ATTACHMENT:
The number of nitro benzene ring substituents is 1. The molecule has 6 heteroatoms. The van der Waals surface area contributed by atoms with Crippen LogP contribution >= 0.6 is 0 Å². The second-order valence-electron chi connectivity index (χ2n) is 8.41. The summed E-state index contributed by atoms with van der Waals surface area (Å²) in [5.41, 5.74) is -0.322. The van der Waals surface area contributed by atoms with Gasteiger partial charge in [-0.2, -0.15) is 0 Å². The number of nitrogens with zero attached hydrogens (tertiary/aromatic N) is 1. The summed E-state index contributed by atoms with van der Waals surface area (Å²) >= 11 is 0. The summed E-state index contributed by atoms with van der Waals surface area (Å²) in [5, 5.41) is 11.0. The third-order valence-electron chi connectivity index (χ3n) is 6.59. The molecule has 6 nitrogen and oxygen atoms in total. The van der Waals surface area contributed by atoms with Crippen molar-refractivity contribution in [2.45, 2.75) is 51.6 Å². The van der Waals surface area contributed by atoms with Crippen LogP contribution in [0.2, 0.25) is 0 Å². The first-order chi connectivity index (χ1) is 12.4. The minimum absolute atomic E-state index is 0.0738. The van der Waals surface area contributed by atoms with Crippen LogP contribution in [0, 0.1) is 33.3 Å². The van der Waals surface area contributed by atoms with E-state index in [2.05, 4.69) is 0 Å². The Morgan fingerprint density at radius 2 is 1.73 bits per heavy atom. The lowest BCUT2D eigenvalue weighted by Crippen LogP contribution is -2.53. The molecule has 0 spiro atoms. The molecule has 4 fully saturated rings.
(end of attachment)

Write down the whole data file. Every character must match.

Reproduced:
The number of nitro benzene ring substituents is 1. The molecule has 6 heteroatoms. The van der Waals surface area contributed by atoms with Crippen LogP contribution >= 0.6 is 0 Å². The second-order valence-electron chi connectivity index (χ2n) is 8.41. The summed E-state index contributed by atoms with van der Waals surface area (Å²) in [5.41, 5.74) is -0.322. The van der Waals surface area contributed by atoms with Gasteiger partial charge in [-0.2, -0.15) is 0 Å². The number of nitrogens with zero attached hydrogens (tertiary/aromatic N) is 1. The summed E-state index contributed by atoms with van der Waals surface area (Å²) >= 11 is 0. The summed E-state index contributed by atoms with van der Waals surface area (Å²) in [5, 5.41) is 11.0. The third-order valence-electron chi connectivity index (χ3n) is 6.59. The molecule has 6 nitrogen and oxygen atoms in total. The van der Waals surface area contributed by atoms with Crippen molar-refractivity contribution in [2.45, 2.75) is 51.6 Å². The van der Waals surface area contributed by atoms with Crippen LogP contribution in [0.2, 0.25) is 0 Å². The first-order chi connectivity index (χ1) is 12.4. The minimum absolute atomic E-state index is 0.0738. The van der Waals surface area contributed by atoms with Crippen LogP contribution in [0, 0.1) is 33.3 Å². The van der Waals surface area contributed by atoms with E-state index in [2.05, 4.69) is 0 Å². The Morgan fingerprint density at radius 2 is 1.73 bits per heavy atom. The lowest BCUT2D eigenvalue weighted by Crippen LogP contribution is -2.53. The molecule has 0 spiro atoms. The molecule has 4 fully saturated rings.